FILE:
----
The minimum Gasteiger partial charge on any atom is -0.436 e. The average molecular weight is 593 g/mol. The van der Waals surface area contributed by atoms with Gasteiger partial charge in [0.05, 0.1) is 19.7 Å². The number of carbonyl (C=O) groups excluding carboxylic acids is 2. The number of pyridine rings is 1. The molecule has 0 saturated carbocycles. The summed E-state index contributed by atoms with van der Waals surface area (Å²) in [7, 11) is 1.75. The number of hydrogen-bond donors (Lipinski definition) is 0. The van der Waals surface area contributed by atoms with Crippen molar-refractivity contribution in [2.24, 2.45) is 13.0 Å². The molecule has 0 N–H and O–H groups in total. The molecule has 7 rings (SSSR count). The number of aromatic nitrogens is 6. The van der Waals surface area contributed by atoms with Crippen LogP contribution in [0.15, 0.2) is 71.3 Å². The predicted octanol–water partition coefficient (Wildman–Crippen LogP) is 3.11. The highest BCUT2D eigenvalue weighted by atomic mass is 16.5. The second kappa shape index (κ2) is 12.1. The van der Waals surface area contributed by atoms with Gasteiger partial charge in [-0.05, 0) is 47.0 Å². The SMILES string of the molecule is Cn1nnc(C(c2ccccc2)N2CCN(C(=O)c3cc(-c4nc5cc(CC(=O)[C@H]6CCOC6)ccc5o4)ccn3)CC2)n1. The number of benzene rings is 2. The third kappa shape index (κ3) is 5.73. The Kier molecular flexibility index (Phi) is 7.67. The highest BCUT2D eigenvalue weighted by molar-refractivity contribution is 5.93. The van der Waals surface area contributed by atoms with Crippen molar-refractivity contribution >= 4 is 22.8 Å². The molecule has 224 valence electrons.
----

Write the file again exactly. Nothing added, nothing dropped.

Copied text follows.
The minimum Gasteiger partial charge on any atom is -0.436 e. The average molecular weight is 593 g/mol. The van der Waals surface area contributed by atoms with Gasteiger partial charge in [0.05, 0.1) is 19.7 Å². The number of carbonyl (C=O) groups excluding carboxylic acids is 2. The number of pyridine rings is 1. The molecule has 0 saturated carbocycles. The summed E-state index contributed by atoms with van der Waals surface area (Å²) in [7, 11) is 1.75. The number of hydrogen-bond donors (Lipinski definition) is 0. The van der Waals surface area contributed by atoms with Crippen molar-refractivity contribution in [2.24, 2.45) is 13.0 Å². The molecule has 0 N–H and O–H groups in total. The molecule has 7 rings (SSSR count). The number of aromatic nitrogens is 6. The van der Waals surface area contributed by atoms with Crippen LogP contribution in [0.15, 0.2) is 71.3 Å². The predicted octanol–water partition coefficient (Wildman–Crippen LogP) is 3.11. The highest BCUT2D eigenvalue weighted by atomic mass is 16.5. The second kappa shape index (κ2) is 12.1. The van der Waals surface area contributed by atoms with Gasteiger partial charge in [-0.05, 0) is 47.0 Å². The SMILES string of the molecule is Cn1nnc(C(c2ccccc2)N2CCN(C(=O)c3cc(-c4nc5cc(CC(=O)[C@H]6CCOC6)ccc5o4)ccn3)CC2)n1. The number of benzene rings is 2. The third kappa shape index (κ3) is 5.73. The Kier molecular flexibility index (Phi) is 7.67. The highest BCUT2D eigenvalue weighted by molar-refractivity contribution is 5.93. The van der Waals surface area contributed by atoms with Crippen molar-refractivity contribution >= 4 is 22.8 Å². The molecule has 224 valence electrons.